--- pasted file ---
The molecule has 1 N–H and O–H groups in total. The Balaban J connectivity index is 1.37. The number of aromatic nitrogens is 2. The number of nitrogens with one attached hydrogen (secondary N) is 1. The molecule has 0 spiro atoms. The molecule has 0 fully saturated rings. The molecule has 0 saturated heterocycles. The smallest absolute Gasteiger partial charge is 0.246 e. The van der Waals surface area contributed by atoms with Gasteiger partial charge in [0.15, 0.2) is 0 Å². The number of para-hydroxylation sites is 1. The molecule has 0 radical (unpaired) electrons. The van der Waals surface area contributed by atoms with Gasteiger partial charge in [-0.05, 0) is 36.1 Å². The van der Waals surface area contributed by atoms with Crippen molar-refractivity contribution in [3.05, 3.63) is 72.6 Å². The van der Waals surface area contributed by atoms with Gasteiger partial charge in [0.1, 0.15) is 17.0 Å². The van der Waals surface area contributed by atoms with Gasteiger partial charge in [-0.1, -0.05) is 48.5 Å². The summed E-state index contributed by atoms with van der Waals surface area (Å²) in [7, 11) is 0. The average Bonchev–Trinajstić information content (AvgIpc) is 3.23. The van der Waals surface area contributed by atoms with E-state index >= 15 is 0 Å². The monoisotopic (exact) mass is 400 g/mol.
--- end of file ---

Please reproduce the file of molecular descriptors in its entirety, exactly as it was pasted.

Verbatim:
The molecule has 1 N–H and O–H groups in total. The Balaban J connectivity index is 1.37. The number of aromatic nitrogens is 2. The number of nitrogens with one attached hydrogen (secondary N) is 1. The molecule has 0 spiro atoms. The molecule has 0 fully saturated rings. The molecule has 0 saturated heterocycles. The smallest absolute Gasteiger partial charge is 0.246 e. The van der Waals surface area contributed by atoms with Gasteiger partial charge in [0.15, 0.2) is 0 Å². The number of para-hydroxylation sites is 1. The molecule has 0 radical (unpaired) electrons. The van der Waals surface area contributed by atoms with Gasteiger partial charge in [-0.05, 0) is 36.1 Å². The van der Waals surface area contributed by atoms with Crippen molar-refractivity contribution in [3.05, 3.63) is 72.6 Å². The van der Waals surface area contributed by atoms with Gasteiger partial charge in [0.1, 0.15) is 17.0 Å². The van der Waals surface area contributed by atoms with Gasteiger partial charge in [-0.1, -0.05) is 48.5 Å². The summed E-state index contributed by atoms with van der Waals surface area (Å²) in [7, 11) is 0. The average Bonchev–Trinajstić information content (AvgIpc) is 3.23. The van der Waals surface area contributed by atoms with E-state index >= 15 is 0 Å². The monoisotopic (exact) mass is 400 g/mol.